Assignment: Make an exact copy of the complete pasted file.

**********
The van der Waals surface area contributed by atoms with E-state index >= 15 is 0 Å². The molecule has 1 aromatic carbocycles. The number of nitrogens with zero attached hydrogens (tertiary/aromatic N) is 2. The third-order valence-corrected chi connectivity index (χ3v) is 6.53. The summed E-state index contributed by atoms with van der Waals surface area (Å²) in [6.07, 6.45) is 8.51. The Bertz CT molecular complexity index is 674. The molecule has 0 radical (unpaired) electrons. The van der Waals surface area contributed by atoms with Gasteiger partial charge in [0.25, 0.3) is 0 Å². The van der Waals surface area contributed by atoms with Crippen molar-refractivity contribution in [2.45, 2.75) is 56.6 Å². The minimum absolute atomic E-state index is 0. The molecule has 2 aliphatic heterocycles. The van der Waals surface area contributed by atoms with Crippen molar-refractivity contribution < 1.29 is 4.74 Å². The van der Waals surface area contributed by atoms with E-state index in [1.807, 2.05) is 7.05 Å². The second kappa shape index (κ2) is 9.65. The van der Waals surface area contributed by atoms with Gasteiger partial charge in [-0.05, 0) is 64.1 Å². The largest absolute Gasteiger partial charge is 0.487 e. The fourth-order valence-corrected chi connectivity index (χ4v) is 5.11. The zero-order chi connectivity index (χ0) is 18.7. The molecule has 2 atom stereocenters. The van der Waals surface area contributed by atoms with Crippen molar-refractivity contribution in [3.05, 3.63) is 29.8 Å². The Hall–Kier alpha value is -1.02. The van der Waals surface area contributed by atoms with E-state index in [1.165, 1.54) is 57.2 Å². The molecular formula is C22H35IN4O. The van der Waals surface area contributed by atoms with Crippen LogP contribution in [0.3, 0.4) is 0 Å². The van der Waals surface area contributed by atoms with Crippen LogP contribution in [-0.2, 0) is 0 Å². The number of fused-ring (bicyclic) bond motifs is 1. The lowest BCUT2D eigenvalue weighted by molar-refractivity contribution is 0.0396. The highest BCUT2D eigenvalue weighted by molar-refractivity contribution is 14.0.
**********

The van der Waals surface area contributed by atoms with E-state index >= 15 is 0 Å². The molecule has 1 aromatic carbocycles. The number of nitrogens with zero attached hydrogens (tertiary/aromatic N) is 2. The third-order valence-corrected chi connectivity index (χ3v) is 6.53. The summed E-state index contributed by atoms with van der Waals surface area (Å²) in [6.07, 6.45) is 8.51. The Bertz CT molecular complexity index is 674. The molecule has 0 radical (unpaired) electrons. The van der Waals surface area contributed by atoms with Gasteiger partial charge in [0.25, 0.3) is 0 Å². The van der Waals surface area contributed by atoms with Crippen molar-refractivity contribution in [2.45, 2.75) is 56.6 Å². The minimum absolute atomic E-state index is 0. The molecule has 2 aliphatic heterocycles. The van der Waals surface area contributed by atoms with Crippen molar-refractivity contribution < 1.29 is 4.74 Å². The van der Waals surface area contributed by atoms with E-state index in [1.807, 2.05) is 7.05 Å². The second kappa shape index (κ2) is 9.65. The van der Waals surface area contributed by atoms with Gasteiger partial charge in [-0.05, 0) is 64.1 Å². The largest absolute Gasteiger partial charge is 0.487 e. The fourth-order valence-corrected chi connectivity index (χ4v) is 5.11. The zero-order chi connectivity index (χ0) is 18.7. The molecule has 2 atom stereocenters. The van der Waals surface area contributed by atoms with Crippen molar-refractivity contribution in [3.05, 3.63) is 29.8 Å². The Hall–Kier alpha value is -1.02. The van der Waals surface area contributed by atoms with E-state index in [1.165, 1.54) is 57.2 Å². The molecular formula is C22H35IN4O. The van der Waals surface area contributed by atoms with Crippen LogP contribution in [0.3, 0.4) is 0 Å². The van der Waals surface area contributed by atoms with Crippen LogP contribution in [-0.2, 0) is 0 Å². The number of fused-ring (bicyclic) bond motifs is 1. The lowest BCUT2D eigenvalue weighted by molar-refractivity contribution is 0.0396. The highest BCUT2D eigenvalue weighted by molar-refractivity contribution is 14.0.